Tuesday, May 11, 2010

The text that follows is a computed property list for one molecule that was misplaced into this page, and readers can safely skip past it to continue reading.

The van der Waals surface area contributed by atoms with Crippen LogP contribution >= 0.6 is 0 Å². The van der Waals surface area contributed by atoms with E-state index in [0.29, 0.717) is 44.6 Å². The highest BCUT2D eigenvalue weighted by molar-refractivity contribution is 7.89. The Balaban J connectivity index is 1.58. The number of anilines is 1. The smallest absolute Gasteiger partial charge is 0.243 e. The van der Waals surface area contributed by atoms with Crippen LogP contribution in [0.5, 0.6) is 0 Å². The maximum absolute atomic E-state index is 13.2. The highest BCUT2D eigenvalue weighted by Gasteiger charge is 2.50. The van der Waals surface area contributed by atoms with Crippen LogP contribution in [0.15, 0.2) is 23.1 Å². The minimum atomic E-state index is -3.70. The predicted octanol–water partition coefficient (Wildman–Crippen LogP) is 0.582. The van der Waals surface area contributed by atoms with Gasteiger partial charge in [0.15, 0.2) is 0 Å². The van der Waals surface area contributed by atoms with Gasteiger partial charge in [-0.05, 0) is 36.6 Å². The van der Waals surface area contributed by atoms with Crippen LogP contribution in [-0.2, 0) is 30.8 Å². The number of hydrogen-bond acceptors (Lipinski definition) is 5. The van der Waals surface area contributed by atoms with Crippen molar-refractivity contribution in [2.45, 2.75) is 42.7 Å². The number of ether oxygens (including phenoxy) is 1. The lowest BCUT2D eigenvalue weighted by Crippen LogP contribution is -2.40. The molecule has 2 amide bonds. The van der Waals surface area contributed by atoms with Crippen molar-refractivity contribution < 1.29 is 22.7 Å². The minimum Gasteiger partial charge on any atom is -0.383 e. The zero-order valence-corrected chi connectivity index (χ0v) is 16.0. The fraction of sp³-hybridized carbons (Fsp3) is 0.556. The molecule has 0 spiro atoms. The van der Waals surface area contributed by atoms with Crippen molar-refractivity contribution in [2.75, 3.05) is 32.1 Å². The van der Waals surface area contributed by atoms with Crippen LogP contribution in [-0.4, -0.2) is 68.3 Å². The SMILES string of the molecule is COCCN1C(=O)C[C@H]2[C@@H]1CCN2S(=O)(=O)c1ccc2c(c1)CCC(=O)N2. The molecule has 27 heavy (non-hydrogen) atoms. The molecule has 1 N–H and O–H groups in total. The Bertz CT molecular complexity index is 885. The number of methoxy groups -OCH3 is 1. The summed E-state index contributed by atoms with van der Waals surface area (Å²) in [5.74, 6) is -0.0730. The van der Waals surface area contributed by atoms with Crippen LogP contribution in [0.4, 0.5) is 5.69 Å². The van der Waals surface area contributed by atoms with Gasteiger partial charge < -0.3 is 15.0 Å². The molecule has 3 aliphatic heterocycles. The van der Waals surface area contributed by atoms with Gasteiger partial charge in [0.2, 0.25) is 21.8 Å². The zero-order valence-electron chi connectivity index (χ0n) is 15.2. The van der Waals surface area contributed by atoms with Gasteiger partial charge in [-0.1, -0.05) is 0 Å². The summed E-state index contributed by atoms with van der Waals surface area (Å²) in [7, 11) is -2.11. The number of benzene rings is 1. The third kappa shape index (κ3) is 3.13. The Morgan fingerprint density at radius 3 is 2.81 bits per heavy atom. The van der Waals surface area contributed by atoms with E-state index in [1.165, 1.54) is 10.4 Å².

On my second visit, I was astonished to find my patient up and around, if a little slowly, making lunch and cracking jokes with her partner. I found her to be delightful, funny and wry; it was clear they had a familiar rapport, a give and take of sarcastic comments and faked outrage. It was a pattern familiar to me from my own relationship, and I noticed them testing me a little to see if I could understand, and even more importantly, respond in kind. I began teasing them back, and I could see them relax a little; we were part of the same tribe! After shooing her partner out the door to take a much-needed break, however, she turned more pensive. She began speaking of her fear, her dislike of being dependent and slow, unable to do the things she really wanted to do and tired of depending on others she didn't want to burden. I told her I understood, sharing some of my own history of illness and dependence. I could tell how much she loved her partner and her children, and how much she hated the idea of being a burden, and also of leaving them. It was an honor to sit with her during this time, and help in some small way by listening and understanding.